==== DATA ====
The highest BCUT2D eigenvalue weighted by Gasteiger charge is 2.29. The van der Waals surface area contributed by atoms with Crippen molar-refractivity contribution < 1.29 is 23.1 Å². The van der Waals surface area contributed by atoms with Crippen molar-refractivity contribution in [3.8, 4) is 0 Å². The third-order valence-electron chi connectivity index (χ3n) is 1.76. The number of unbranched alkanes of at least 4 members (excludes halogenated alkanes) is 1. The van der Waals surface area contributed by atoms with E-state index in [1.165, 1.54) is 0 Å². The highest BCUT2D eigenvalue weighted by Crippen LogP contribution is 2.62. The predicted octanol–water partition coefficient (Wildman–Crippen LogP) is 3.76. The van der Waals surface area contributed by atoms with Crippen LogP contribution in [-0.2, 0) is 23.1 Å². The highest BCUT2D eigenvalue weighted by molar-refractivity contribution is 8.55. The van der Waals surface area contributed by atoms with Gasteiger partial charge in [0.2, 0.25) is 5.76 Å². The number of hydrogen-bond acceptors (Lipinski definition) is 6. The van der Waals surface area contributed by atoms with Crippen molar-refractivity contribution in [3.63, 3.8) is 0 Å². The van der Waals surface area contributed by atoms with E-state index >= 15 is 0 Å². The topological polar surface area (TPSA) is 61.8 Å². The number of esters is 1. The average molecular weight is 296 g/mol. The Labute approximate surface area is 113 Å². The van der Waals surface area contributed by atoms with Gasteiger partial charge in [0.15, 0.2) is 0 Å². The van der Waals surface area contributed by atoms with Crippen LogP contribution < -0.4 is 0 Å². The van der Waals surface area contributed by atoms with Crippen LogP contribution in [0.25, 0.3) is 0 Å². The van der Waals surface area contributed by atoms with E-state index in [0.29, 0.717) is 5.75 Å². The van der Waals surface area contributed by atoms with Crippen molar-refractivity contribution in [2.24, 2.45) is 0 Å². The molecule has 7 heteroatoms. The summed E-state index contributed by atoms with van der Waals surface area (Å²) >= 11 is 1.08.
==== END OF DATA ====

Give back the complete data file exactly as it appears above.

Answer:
The highest BCUT2D eigenvalue weighted by Gasteiger charge is 2.29. The van der Waals surface area contributed by atoms with Crippen molar-refractivity contribution < 1.29 is 23.1 Å². The van der Waals surface area contributed by atoms with Crippen molar-refractivity contribution in [3.8, 4) is 0 Å². The third-order valence-electron chi connectivity index (χ3n) is 1.76. The number of unbranched alkanes of at least 4 members (excludes halogenated alkanes) is 1. The van der Waals surface area contributed by atoms with E-state index in [1.165, 1.54) is 0 Å². The highest BCUT2D eigenvalue weighted by Crippen LogP contribution is 2.62. The predicted octanol–water partition coefficient (Wildman–Crippen LogP) is 3.76. The van der Waals surface area contributed by atoms with Crippen LogP contribution in [-0.2, 0) is 23.1 Å². The highest BCUT2D eigenvalue weighted by molar-refractivity contribution is 8.55. The van der Waals surface area contributed by atoms with Gasteiger partial charge in [0.2, 0.25) is 5.76 Å². The number of hydrogen-bond acceptors (Lipinski definition) is 6. The van der Waals surface area contributed by atoms with Crippen molar-refractivity contribution in [3.63, 3.8) is 0 Å². The van der Waals surface area contributed by atoms with E-state index >= 15 is 0 Å². The topological polar surface area (TPSA) is 61.8 Å². The number of esters is 1. The average molecular weight is 296 g/mol. The Labute approximate surface area is 113 Å². The van der Waals surface area contributed by atoms with Gasteiger partial charge in [0.15, 0.2) is 0 Å². The van der Waals surface area contributed by atoms with Crippen LogP contribution < -0.4 is 0 Å². The van der Waals surface area contributed by atoms with Crippen LogP contribution in [0.25, 0.3) is 0 Å². The van der Waals surface area contributed by atoms with E-state index in [0.29, 0.717) is 5.75 Å². The van der Waals surface area contributed by atoms with Crippen molar-refractivity contribution in [2.24, 2.45) is 0 Å². The molecule has 7 heteroatoms. The summed E-state index contributed by atoms with van der Waals surface area (Å²) >= 11 is 1.08.